Crime fiction that breaks the mould of silencing the victims

Ivy Pochoda's 'These Women' is visceral, brutal and utterly heartbreaking

14 September 2021 - 11:34 By Sonja van der Westhuizen
Ivy Pochoda's 'These Women'.
Ivy Pochoda's 'These Women'.
Image: Supplied

These Women
Ivy Pochoda
Faber & Faber

In Sabine Binder’s Women and Crime in Post-Transitional South African Crime Fiction she says the following: “Crime novels are either narratives of investigators or narratives of criminals — rarely are they narratives of victims. While the murderer and, subsequently, the detective in some sense write their stories on the victim’s body, the victim seldom gets a chance to tell her story.”

Binder’s research is focused on South African crime fiction but could just as well be applied to crime fiction across the world. Fortunately this approach to crime writing is gradually changing. Recently there has been an upsurge in crime fiction with female victims as narrators. These Women perfectly encapsulates this shift and leads the way for a new perspective in the genre.

A serial killer is on the rampage in south Los Angeles and targeting young street workers. Yet, he hardly plays a role in the narrative. Here the perpetrator is not allowed a voice; he’s not allowed to tell of his unfortunate childhood or difficult circumstances which led him to killing. In fact, he’s rendered completely silent.

This isn’t about him. It’s about the victims, the sex workers and the drug addicts, giving them and women in similar situations a voice, about putting the power in their hands.

These Women tells the story of five women whose lives are in some way impacted by a serial killer over more than 15 years: a dancer; a mother; an artist; a wife, and a police officer.

In 1994 a serial killer terrorises West Adams, a neighbourhood of Los Angeles, murdering 13 street women. Their bodies are found in a street alley, throats slit with bags over their heads, disposed of like garbage. No arrests are made. The cases aren’t given priority by the police because the victims were sex workers and drug users, women who put themselves in dangerous situations. After killing Leicia Williams, a young girl who was not a sex worker, the killings stop. Until 15 years later, in 2014, when another four women are found murdered, killed in the same way.

Fortunately, Ophelia Jeffries escaped the serial killer when he attacked her. Years later, when she reports a stalker to the police, Essie, an LAPD detective, makes the connection between the past and current murders.

Ivy Pochoda provides a haunting depiction of women whose lives were directly affected by the murders. The reader is drawn into the lives of those who live on the fringes of society. They are real people, not unnamed victims, but larger than life characters who tell their gut-wrenching stories in their own words and their own, vivid language.

From page one the reader is involved when directly addressed by Ophelia. It’s impossible not to become emotionally involved and moved by her straight-talking and honest view of a brutal world where women are considered disposable objects and need to be streetwise to survive.

She knows what the driver wants. She knows what he thinks she is. He’s right. Doesn’t matter that she’s not dressed for the game. The game is in her. She is the game.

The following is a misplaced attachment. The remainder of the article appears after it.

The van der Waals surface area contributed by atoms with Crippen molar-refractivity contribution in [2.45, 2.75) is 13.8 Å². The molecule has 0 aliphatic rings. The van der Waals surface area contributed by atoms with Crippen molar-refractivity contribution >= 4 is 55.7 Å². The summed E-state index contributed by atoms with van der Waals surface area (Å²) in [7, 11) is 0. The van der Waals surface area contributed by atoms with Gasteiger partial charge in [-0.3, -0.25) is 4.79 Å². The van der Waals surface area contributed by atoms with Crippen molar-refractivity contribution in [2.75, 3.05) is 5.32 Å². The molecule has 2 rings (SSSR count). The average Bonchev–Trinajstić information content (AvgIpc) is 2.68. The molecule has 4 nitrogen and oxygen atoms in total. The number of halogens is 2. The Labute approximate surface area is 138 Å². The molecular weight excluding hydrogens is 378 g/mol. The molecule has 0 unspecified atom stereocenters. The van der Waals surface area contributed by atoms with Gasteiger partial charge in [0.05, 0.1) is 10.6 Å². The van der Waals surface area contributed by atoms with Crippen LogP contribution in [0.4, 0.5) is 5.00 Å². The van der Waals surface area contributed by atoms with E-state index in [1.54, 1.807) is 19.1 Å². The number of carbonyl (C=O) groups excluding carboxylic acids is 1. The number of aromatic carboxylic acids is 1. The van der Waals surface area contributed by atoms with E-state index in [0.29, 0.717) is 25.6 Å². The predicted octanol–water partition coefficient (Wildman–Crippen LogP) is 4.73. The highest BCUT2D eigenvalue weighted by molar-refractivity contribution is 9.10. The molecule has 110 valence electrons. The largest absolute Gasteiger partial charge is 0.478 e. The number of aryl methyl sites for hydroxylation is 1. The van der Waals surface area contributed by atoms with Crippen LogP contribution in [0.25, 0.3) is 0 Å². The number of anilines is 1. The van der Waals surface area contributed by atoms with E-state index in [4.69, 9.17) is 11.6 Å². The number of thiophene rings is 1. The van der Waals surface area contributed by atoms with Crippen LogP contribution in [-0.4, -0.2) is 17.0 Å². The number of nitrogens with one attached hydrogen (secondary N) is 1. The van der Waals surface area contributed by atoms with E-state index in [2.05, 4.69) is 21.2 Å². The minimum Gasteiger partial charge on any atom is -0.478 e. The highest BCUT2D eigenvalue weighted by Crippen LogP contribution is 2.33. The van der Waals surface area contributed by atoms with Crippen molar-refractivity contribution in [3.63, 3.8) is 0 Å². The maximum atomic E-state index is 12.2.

The inevitability of violence and fear for safety is an accepted way of life. Women are the prey and men are the predators.

West Adams is streaked with taillights and headlights. Men on the crawl, prowling for women like Jessica. Women like Julianna. The need is endless. It’s never satisfied. Men are always hungry for more and the streets will provide.

The marginalisation of these women and how they are perceived and labelled by society is what stands out in Pochoda’s novel.

These women on the corner … These women in the club … These women who won’t stop asking questions … These women who got what they deserved.

These women on the corner … These women in the club … These women who won’t stop asking questions … These women who got what they deserved.

This distinction based on a moral judgement is felt throughout the novel. It’s echoed in the self-righteous behaviour of Anneke, an upper-class white woman who works to remove the sex workers from Jefferson Park and of her daughter, Marella, who uses dancer Juliana’s photos for her exhibition.

Dorian, the mother of the killer’s last victim, still carries the weight of her loss, a never-ending grief. She is the embodiment of a mother in anguish who blames herself and is blamed by society for not protecting her daughter.

And still people look at me like it’s my fault she was like wildfire.

In an attempt to make up for her loss, Dorian tries to save Juliana, a dancer who her daughter once babysat, from the same fate.

Pochoda turns Los Angeles into a character rather than merely the setting for the murders. It’s a city riddled with crime, where helicopters frequently pass overhead, their searchlights “slicing through the dark”. The restlessness of the raging Santa Anna and looming presence of wildfires like “little electrodes in the dark” add to the oppressive atmosphere.

Despite this permeating unease and darkness there are moments of pure beauty,  such as observations of the trees’ movements and flocks of parrots. These stand in stark contrast to the depiction of the city and characters which is almost reminiscent of American hard-boiled crime fiction. However, unlike hard-boiled crime fiction, here male characters take the back seat.

Pochoda breaks the crime fiction mould of silencing the victims and putting the spotlight on either the detective or killer. These are the voices of the women, the unheard, the unseen and the ignored. These Women is visceral, brutal and utterly heartbreaking at the same time — a plea for empowering the powerless and for social change.

  • These Women is locally published by Jonathan Ball Publishers, R225